Now that you know the 2 dates, you might wonder why it is relevant to your life; especially if you are from a culture that is not Chinese…
I am not Chinese: why should I celebrate the Chinese New Year?
The simple answer is that astrologically and astronomically, it makes much more sense. The Western year and its start on the 1st of January is a convention. Not to say that conventions have no effects on our lives, far from it. They however reflect the human part in the concept of the taoist 3 Lucks: Heaven, Human and Earth. Actually, for a long time the start of the year was on the 1st of April – and here I am not joking! The start of the year on the 1st of January is based more on the logic of people who wants to control nature and the Universe. A start of the year based on the movement of the planets is a different logic; one where we, humans, acknowledge that there are greater forces than their will influencing our lives, and that we want to be in harmony with them. So to summarise the Western start of the year is more a control freak logic, while the Chinese start of the year is attuned with natural laws.
You will notice that this year both are almost on the same date. It’s quite auspicious as a celebration on both days will encompass the energies of both lunar and solar calendar this time…So, really, between the 3rd and 6th of February 2019, there is a major shift in energies defining the beginning of this year of the Pig…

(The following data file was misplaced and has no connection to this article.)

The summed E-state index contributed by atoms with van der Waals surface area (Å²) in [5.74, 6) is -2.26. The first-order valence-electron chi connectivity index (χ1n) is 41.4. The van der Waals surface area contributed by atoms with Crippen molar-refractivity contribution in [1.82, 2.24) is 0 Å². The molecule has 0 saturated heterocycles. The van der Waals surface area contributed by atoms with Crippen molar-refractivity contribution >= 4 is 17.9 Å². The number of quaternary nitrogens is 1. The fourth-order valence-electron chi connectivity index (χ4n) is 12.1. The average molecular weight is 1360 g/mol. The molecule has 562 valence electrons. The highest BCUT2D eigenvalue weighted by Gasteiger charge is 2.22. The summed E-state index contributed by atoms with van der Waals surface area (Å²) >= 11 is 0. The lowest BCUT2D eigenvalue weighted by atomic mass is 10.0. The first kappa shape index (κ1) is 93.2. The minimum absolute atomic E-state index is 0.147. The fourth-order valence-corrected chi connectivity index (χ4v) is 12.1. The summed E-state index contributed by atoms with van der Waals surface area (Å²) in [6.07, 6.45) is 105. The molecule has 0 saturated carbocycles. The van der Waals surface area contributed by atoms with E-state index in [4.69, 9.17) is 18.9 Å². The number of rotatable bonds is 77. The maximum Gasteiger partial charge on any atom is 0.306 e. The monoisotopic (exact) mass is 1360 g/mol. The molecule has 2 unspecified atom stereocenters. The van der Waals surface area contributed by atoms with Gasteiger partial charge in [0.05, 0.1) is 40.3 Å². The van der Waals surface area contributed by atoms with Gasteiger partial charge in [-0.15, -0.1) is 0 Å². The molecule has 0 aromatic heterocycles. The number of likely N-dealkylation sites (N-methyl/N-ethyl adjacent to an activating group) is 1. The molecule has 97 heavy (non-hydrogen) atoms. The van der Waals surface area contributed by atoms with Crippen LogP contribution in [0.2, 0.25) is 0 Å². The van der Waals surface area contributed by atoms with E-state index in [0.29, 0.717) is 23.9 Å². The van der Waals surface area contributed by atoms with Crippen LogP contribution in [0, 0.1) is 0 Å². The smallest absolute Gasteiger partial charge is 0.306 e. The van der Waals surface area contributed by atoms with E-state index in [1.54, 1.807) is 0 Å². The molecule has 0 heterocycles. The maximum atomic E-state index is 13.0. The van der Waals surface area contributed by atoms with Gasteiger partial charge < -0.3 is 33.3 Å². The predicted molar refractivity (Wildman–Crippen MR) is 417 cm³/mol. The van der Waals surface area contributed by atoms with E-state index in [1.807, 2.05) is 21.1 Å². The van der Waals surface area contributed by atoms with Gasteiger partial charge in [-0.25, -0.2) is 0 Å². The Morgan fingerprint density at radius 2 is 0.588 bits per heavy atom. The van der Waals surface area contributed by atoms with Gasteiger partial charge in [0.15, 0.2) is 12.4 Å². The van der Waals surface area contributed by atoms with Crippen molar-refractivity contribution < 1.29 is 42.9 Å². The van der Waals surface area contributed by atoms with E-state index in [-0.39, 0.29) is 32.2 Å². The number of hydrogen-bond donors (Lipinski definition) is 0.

The further proof that the date of the 1st of January is a civil one rather than astronomical, you can look at the history of civilisations. Depending of whom you consider – Mesopotamians, Egyptians, Greeks, Celts – the date for such celebration was based on the different equinox and solstices, which make more sense. The vernal equinox around the 20th of March, the autumnal equinox around the 20th of September, or the Winter solstice around the 20th of December. The Romans at some point celebrated their year on the 1st of April, close to the Vernal equinox. The custom of celebration on that day was somehow kept with the April’s fool, but the move to the 1st of January is something else. It was introduced in 1582 by the Gregorian calendar, a decision made by Pope Gregory XIII. And so as you can see it is a Christian decision that reshaped Western civilizations, but as nothing to do with the greater movements of nature and the Universe.
And so which dates should we logically consider to start a new year? Solstice and equinox were indeed a good logic. The boreal Winter solstice is now around the 22nd of December. In the Northern hemisphere it is the shortest day of the year; after that, the days get longer. Which means that the Yang energy grows again from this point onward, until it reaches its peak in summer. So astrologically, a date around the 20th or 22nd of December could be the start of a year.
However this is not what Chinese people use, however. That would be too easy!